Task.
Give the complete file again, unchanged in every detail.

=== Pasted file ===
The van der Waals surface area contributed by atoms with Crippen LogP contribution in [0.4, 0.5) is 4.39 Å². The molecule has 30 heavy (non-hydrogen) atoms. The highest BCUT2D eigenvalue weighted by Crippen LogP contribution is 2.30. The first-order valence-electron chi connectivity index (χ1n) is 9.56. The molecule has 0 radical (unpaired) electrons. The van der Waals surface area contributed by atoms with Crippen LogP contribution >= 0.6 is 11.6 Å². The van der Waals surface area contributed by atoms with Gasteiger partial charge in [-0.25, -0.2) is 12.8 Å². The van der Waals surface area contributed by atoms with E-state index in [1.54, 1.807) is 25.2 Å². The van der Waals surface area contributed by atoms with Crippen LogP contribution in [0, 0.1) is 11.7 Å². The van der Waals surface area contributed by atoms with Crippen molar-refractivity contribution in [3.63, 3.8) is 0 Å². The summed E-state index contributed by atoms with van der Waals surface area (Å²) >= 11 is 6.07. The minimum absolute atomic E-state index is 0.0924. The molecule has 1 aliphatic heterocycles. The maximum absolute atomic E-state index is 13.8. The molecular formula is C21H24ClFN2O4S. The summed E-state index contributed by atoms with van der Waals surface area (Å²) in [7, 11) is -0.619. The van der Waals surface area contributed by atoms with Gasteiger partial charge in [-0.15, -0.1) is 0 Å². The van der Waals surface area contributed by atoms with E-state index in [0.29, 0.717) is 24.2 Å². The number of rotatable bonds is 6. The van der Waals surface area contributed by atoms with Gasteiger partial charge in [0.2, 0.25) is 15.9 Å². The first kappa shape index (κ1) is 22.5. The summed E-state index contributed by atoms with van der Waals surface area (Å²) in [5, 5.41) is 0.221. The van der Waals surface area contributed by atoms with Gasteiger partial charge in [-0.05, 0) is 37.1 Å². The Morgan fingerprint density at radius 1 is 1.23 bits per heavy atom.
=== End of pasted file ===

The van der Waals surface area contributed by atoms with Crippen LogP contribution in [0.4, 0.5) is 4.39 Å². The molecule has 30 heavy (non-hydrogen) atoms. The highest BCUT2D eigenvalue weighted by Crippen LogP contribution is 2.30. The first-order valence-electron chi connectivity index (χ1n) is 9.56. The molecule has 0 radical (unpaired) electrons. The van der Waals surface area contributed by atoms with Crippen LogP contribution >= 0.6 is 11.6 Å². The van der Waals surface area contributed by atoms with Gasteiger partial charge in [-0.25, -0.2) is 12.8 Å². The van der Waals surface area contributed by atoms with E-state index in [1.54, 1.807) is 25.2 Å². The van der Waals surface area contributed by atoms with Crippen LogP contribution in [0, 0.1) is 11.7 Å². The van der Waals surface area contributed by atoms with Crippen molar-refractivity contribution in [3.63, 3.8) is 0 Å². The summed E-state index contributed by atoms with van der Waals surface area (Å²) >= 11 is 6.07. The minimum absolute atomic E-state index is 0.0924. The molecule has 1 aliphatic heterocycles. The maximum absolute atomic E-state index is 13.8. The molecular formula is C21H24ClFN2O4S. The summed E-state index contributed by atoms with van der Waals surface area (Å²) in [7, 11) is -0.619. The van der Waals surface area contributed by atoms with Gasteiger partial charge in [-0.15, -0.1) is 0 Å². The van der Waals surface area contributed by atoms with E-state index in [0.29, 0.717) is 24.2 Å². The number of rotatable bonds is 6. The van der Waals surface area contributed by atoms with Gasteiger partial charge in [0.2, 0.25) is 15.9 Å². The first kappa shape index (κ1) is 22.5. The summed E-state index contributed by atoms with van der Waals surface area (Å²) in [5, 5.41) is 0.221. The van der Waals surface area contributed by atoms with Gasteiger partial charge in [-0.05, 0) is 37.1 Å². The Morgan fingerprint density at radius 1 is 1.23 bits per heavy atom.